JOHANNESBURG (Reuters) - A security contractor was killed on Friday in an attempted armed robbery on a Harmony Gold plant west of Johannesburg, the latest fatal incident at a mining company in South Africa.
High gold prices are making processing plants a target for criminals in South Africa, leading to a spate of armed robberies at mining operations, and the head of the country’s main mining industry body called for more police resources to tackle the problem.
No gold was stolen from Harmony’s Kalgold plant, about 330 km (205 miles) from Johannesburg, in the attack in the early hours of Friday, the company said.
“A reaction unit supervisor employed by a contracted security company was fatally wounded in an armed attack on the plant... in the early hours of this morning,” Harmony Gold said in a statement.
The South African Police Service (SAPS) was investigating the incident, the miner said.
The Minerals Council, an industry body representing mining companies, said there have now been nine “significant” attacks on the gold industry in the past year, in which employees and security personnel have been held hostage and assaulted, and in two cases killed.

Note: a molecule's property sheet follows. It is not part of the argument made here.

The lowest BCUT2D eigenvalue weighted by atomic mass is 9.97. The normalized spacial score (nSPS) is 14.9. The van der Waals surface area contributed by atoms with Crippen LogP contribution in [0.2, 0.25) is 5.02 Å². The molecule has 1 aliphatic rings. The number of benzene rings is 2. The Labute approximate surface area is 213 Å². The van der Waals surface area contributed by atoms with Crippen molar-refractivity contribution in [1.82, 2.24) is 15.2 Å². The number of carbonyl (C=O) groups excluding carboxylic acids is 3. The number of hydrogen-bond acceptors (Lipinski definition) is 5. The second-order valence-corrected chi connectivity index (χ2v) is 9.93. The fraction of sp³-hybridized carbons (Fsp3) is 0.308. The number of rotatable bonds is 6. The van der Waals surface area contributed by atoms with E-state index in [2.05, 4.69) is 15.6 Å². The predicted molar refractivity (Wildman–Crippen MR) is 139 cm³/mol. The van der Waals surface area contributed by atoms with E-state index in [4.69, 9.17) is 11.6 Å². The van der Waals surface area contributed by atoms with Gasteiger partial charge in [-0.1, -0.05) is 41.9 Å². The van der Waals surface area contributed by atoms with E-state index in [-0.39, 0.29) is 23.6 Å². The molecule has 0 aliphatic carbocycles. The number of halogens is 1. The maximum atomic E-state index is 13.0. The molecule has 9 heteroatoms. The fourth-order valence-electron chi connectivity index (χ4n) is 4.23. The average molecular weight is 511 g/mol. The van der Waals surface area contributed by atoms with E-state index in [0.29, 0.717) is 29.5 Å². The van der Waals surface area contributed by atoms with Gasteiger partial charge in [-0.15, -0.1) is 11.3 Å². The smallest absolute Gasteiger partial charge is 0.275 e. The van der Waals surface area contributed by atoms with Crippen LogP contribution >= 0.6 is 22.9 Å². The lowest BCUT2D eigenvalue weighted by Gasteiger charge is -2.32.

Minerals Council CEO Roger Baxter said a lack of police resources to prevent these violent assaults was a major threat to the industry.
“Essentially, the industry is under siege. These crimes are hurting South Africa’s investment and economic prospects and urgent action is required,” Baxter said in a statement calling for intervention from the Minister of Police and the Minister of Mineral Resources and Energy.
In a similar incident in October, armed men broke into a metallurgical plant owned by DRDGOLD, killing the gold miner’s chief security officer and stealing calcine concentrate containing an estimated 17 kg of gold.
The price of gold - in U.S. dollars - has surged more than 15% this year, the strongest gain in the precious metal’s value since 2010.
In a country on the brink of recession, with unemployment at an 11-year high, illegal gold mining and trading, and armed robberies of gold plants are on the rise.
Escalating violence targeting some of its workers drove Anglo-Australian miner Rio Tinto to curtail operations at its South African unit Richards Bay Minerals, which mines ilmenite, rutile, and zircon, earlier this month.
Harmony said that due to the ongoing police investigation it would give no further information on the incident on Friday for the time being.
Reporting by Helen Reid; editing by David Evans and Susan Fenton